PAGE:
Paws-itive place during pandemic
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Hey there, time traveller!
This article was published 07/05/2020 (1124 days ago), so information in it may no longer be current.
It’s just after 5 p.m. and a handful of energetic goofballs is enjoying an outdoor playdate downtown, running, roughhousing and slobbering all over the place.
At Bonnycastle dog park, nothing has changed for the carefree canines, who are oblivious to the COVID-19 pandemic wreaking havoc around the world.
For their owners, the off-leash park on Assiniboine Avenue has been a welcome distraction from the pandemic, bringing some much-needed comfort during a difficult and uncertain time.
“I don’t know what I’d do without this place,” says Caroline Nicholson, as she scratches her well-behaved, two-year-old corgi-Rottweiler mix Chichi.
The 27-year-old walks regularly to the park from her Osborne Village apartment, and she’s thrilled the city didn’t close its gated doors once the coronavirus hit Winnipeg.
“I’m not seeing my friends as much, but I’m seeing these people daily,” she says.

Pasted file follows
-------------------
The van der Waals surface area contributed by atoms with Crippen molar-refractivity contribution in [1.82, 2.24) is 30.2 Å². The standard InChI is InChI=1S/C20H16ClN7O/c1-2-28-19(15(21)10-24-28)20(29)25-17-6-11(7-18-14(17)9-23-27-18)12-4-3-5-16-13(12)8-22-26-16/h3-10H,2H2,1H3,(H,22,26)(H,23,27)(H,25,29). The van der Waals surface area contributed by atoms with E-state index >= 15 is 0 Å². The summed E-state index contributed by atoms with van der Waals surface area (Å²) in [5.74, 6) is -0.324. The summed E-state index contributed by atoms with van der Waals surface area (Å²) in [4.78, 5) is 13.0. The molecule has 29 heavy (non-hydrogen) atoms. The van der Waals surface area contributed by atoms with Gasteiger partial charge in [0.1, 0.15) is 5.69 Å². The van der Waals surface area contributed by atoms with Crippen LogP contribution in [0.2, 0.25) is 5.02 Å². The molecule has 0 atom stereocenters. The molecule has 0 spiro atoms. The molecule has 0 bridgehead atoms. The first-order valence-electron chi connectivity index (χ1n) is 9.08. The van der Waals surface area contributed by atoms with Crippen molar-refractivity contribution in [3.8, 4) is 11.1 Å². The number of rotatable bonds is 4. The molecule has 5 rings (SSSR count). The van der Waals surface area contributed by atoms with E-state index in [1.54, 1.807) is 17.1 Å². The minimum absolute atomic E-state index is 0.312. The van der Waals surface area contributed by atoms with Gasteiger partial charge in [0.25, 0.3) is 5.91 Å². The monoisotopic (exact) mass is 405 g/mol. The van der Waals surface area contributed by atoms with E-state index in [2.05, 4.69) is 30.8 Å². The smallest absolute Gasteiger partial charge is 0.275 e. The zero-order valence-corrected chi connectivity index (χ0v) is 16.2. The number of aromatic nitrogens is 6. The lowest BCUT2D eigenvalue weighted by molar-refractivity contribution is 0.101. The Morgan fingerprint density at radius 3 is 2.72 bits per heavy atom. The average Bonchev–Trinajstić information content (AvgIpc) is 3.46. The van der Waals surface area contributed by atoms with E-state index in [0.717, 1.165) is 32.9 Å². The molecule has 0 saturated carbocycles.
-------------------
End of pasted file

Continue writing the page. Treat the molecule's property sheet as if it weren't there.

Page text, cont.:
As another couple of dogs arrive at the fenced park, pet owners talk and mingle a little. Everyone seems to be in good spirits despite the pandemic, and the bone-chilling breeze coming off the Assiniboine River. No one is wearing a mask, but they’re keeping their distance in the tiny park.
“It’s nice to be able to be in the same place as someone,” says Isabelle Ly, who brought her two-year-old mini-golden-doodle Parmesan to Bonnycastle for some socialization.
Ly, the company manager at the Royal Winnipeg Ballet, hasn’t been bringing “Parmie” to the park as often during the pandemic because she’s working from home, so getting out when she can is a pleasure.
Melissa Dvorak, whose 11-year-old black greyhound Dexter was milling around and making friends, says places such as Bonnycastle are more meaningful than ever.
“Distancing, but still being able to be together, I think, is so important.”
“Distancing, but still being able to be together, I think, is so important,” says Dvorak. “It puts some normalcy in the world.”
As a husky-shepherd cross named Titan stops to sniff Nicholson, she knows she’ll be back again soon.
“This is our happy place…,” she says. “It’s like therapy.”
— Stacey Thidrickson